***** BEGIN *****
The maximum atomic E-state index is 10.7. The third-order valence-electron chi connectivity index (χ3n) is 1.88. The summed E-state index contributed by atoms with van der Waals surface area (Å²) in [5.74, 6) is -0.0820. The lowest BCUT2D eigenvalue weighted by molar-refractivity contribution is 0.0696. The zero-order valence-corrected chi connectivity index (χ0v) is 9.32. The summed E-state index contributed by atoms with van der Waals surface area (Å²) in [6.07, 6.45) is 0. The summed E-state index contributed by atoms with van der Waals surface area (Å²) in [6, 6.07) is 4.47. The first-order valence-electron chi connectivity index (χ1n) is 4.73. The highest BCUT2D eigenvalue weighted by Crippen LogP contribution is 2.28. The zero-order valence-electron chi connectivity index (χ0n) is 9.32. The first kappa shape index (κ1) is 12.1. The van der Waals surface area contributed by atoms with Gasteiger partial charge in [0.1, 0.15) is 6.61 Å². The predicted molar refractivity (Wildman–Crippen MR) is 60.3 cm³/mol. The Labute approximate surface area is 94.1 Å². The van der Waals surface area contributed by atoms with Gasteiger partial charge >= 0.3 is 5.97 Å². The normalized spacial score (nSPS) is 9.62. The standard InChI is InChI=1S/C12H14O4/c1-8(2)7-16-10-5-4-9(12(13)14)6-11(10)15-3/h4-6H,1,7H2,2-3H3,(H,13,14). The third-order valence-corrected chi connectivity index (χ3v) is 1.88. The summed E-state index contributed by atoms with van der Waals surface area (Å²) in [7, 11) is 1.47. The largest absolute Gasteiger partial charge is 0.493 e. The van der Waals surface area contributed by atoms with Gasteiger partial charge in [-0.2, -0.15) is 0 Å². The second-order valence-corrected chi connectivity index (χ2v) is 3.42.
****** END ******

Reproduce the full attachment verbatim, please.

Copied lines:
The maximum atomic E-state index is 10.7. The third-order valence-electron chi connectivity index (χ3n) is 1.88. The summed E-state index contributed by atoms with van der Waals surface area (Å²) in [5.74, 6) is -0.0820. The lowest BCUT2D eigenvalue weighted by molar-refractivity contribution is 0.0696. The zero-order valence-corrected chi connectivity index (χ0v) is 9.32. The summed E-state index contributed by atoms with van der Waals surface area (Å²) in [6.07, 6.45) is 0. The summed E-state index contributed by atoms with van der Waals surface area (Å²) in [6, 6.07) is 4.47. The first-order valence-electron chi connectivity index (χ1n) is 4.73. The highest BCUT2D eigenvalue weighted by Crippen LogP contribution is 2.28. The zero-order valence-electron chi connectivity index (χ0n) is 9.32. The first kappa shape index (κ1) is 12.1. The van der Waals surface area contributed by atoms with Gasteiger partial charge in [0.1, 0.15) is 6.61 Å². The predicted molar refractivity (Wildman–Crippen MR) is 60.3 cm³/mol. The Labute approximate surface area is 94.1 Å². The van der Waals surface area contributed by atoms with Gasteiger partial charge >= 0.3 is 5.97 Å². The normalized spacial score (nSPS) is 9.62. The standard InChI is InChI=1S/C12H14O4/c1-8(2)7-16-10-5-4-9(12(13)14)6-11(10)15-3/h4-6H,1,7H2,2-3H3,(H,13,14). The third-order valence-corrected chi connectivity index (χ3v) is 1.88. The summed E-state index contributed by atoms with van der Waals surface area (Å²) in [7, 11) is 1.47. The largest absolute Gasteiger partial charge is 0.493 e. The van der Waals surface area contributed by atoms with Gasteiger partial charge in [-0.2, -0.15) is 0 Å². The second-order valence-corrected chi connectivity index (χ2v) is 3.42.